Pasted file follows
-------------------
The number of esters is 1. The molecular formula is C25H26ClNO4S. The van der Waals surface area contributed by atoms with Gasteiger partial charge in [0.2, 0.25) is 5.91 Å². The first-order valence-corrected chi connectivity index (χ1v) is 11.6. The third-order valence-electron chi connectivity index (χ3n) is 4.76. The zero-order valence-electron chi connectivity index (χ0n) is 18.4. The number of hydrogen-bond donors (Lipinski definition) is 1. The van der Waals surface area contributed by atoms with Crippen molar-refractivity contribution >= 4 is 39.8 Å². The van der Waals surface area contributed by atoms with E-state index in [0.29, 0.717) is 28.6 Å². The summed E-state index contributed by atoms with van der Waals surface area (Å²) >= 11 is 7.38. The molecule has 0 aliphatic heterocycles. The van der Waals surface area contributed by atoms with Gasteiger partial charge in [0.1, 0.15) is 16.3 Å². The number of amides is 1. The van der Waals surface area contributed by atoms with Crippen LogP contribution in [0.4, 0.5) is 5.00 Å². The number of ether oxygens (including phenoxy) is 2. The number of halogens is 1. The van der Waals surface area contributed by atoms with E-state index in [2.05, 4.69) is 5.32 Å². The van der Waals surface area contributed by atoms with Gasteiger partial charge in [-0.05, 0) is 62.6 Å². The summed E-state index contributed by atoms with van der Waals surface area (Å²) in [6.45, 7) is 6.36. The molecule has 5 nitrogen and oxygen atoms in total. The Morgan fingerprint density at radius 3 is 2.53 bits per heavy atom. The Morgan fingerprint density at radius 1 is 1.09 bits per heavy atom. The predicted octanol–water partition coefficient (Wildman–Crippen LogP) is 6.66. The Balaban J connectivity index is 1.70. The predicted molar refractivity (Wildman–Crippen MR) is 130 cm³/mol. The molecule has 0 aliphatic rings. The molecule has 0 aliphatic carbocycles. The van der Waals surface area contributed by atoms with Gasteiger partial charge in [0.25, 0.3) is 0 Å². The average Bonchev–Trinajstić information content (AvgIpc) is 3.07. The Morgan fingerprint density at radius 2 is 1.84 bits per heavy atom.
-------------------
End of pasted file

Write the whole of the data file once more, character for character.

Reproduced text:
The number of esters is 1. The molecular formula is C25H26ClNO4S. The van der Waals surface area contributed by atoms with Gasteiger partial charge in [0.2, 0.25) is 5.91 Å². The first-order valence-corrected chi connectivity index (χ1v) is 11.6. The third-order valence-electron chi connectivity index (χ3n) is 4.76. The zero-order valence-electron chi connectivity index (χ0n) is 18.4. The number of hydrogen-bond donors (Lipinski definition) is 1. The van der Waals surface area contributed by atoms with Crippen molar-refractivity contribution >= 4 is 39.8 Å². The van der Waals surface area contributed by atoms with E-state index in [0.29, 0.717) is 28.6 Å². The summed E-state index contributed by atoms with van der Waals surface area (Å²) >= 11 is 7.38. The molecule has 0 aliphatic heterocycles. The van der Waals surface area contributed by atoms with Gasteiger partial charge in [0.1, 0.15) is 16.3 Å². The number of amides is 1. The van der Waals surface area contributed by atoms with Crippen LogP contribution in [0.4, 0.5) is 5.00 Å². The number of ether oxygens (including phenoxy) is 2. The number of halogens is 1. The van der Waals surface area contributed by atoms with E-state index in [2.05, 4.69) is 5.32 Å². The van der Waals surface area contributed by atoms with Gasteiger partial charge in [-0.05, 0) is 62.6 Å². The summed E-state index contributed by atoms with van der Waals surface area (Å²) in [6.45, 7) is 6.36. The molecule has 5 nitrogen and oxygen atoms in total. The Morgan fingerprint density at radius 3 is 2.53 bits per heavy atom. The Morgan fingerprint density at radius 1 is 1.09 bits per heavy atom. The predicted octanol–water partition coefficient (Wildman–Crippen LogP) is 6.66. The Balaban J connectivity index is 1.70. The predicted molar refractivity (Wildman–Crippen MR) is 130 cm³/mol. The molecule has 0 aliphatic rings. The molecule has 0 aliphatic carbocycles. The van der Waals surface area contributed by atoms with Gasteiger partial charge in [0.25, 0.3) is 0 Å². The average Bonchev–Trinajstić information content (AvgIpc) is 3.07. The Morgan fingerprint density at radius 2 is 1.84 bits per heavy atom.